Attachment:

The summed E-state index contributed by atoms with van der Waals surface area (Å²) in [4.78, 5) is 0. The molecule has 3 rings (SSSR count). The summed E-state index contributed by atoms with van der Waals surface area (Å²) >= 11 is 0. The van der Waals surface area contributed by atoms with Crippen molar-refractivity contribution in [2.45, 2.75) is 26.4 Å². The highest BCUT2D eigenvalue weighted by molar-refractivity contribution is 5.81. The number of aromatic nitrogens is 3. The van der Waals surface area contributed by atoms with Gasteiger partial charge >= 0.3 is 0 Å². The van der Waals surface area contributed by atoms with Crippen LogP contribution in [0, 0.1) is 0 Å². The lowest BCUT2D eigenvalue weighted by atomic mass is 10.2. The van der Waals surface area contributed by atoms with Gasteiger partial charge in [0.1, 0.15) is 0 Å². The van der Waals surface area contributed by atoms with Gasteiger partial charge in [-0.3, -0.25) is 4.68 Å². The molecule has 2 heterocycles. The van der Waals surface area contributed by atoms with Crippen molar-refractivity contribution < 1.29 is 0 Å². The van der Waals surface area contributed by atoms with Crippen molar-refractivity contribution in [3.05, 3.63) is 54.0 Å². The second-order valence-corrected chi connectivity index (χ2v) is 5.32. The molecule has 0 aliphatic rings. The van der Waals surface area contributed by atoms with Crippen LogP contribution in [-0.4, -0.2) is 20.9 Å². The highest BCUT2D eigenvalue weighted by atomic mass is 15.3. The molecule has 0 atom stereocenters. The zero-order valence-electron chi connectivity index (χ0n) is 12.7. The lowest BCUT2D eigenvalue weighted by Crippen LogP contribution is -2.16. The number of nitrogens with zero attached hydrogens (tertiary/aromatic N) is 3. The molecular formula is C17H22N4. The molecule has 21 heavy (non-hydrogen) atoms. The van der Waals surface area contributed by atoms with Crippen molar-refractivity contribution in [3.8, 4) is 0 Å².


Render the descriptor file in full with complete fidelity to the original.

The summed E-state index contributed by atoms with van der Waals surface area (Å²) in [4.78, 5) is 0. The molecule has 3 rings (SSSR count). The summed E-state index contributed by atoms with van der Waals surface area (Å²) >= 11 is 0. The van der Waals surface area contributed by atoms with Crippen molar-refractivity contribution in [2.45, 2.75) is 26.4 Å². The highest BCUT2D eigenvalue weighted by molar-refractivity contribution is 5.81. The number of aromatic nitrogens is 3. The van der Waals surface area contributed by atoms with Gasteiger partial charge >= 0.3 is 0 Å². The van der Waals surface area contributed by atoms with Crippen LogP contribution in [0, 0.1) is 0 Å². The lowest BCUT2D eigenvalue weighted by atomic mass is 10.2. The van der Waals surface area contributed by atoms with Gasteiger partial charge in [0.1, 0.15) is 0 Å². The van der Waals surface area contributed by atoms with Gasteiger partial charge in [-0.3, -0.25) is 4.68 Å². The molecule has 2 heterocycles. The van der Waals surface area contributed by atoms with Crippen molar-refractivity contribution < 1.29 is 0 Å². The van der Waals surface area contributed by atoms with Crippen molar-refractivity contribution in [3.05, 3.63) is 54.0 Å². The second-order valence-corrected chi connectivity index (χ2v) is 5.32. The molecule has 0 aliphatic rings. The van der Waals surface area contributed by atoms with Crippen LogP contribution in [-0.4, -0.2) is 20.9 Å². The highest BCUT2D eigenvalue weighted by atomic mass is 15.3. The molecule has 0 atom stereocenters. The zero-order valence-electron chi connectivity index (χ0n) is 12.7. The lowest BCUT2D eigenvalue weighted by Crippen LogP contribution is -2.16. The number of nitrogens with zero attached hydrogens (tertiary/aromatic N) is 3. The molecular formula is C17H22N4. The molecule has 21 heavy (non-hydrogen) atoms. The van der Waals surface area contributed by atoms with Crippen molar-refractivity contribution in [3.8, 4) is 0 Å².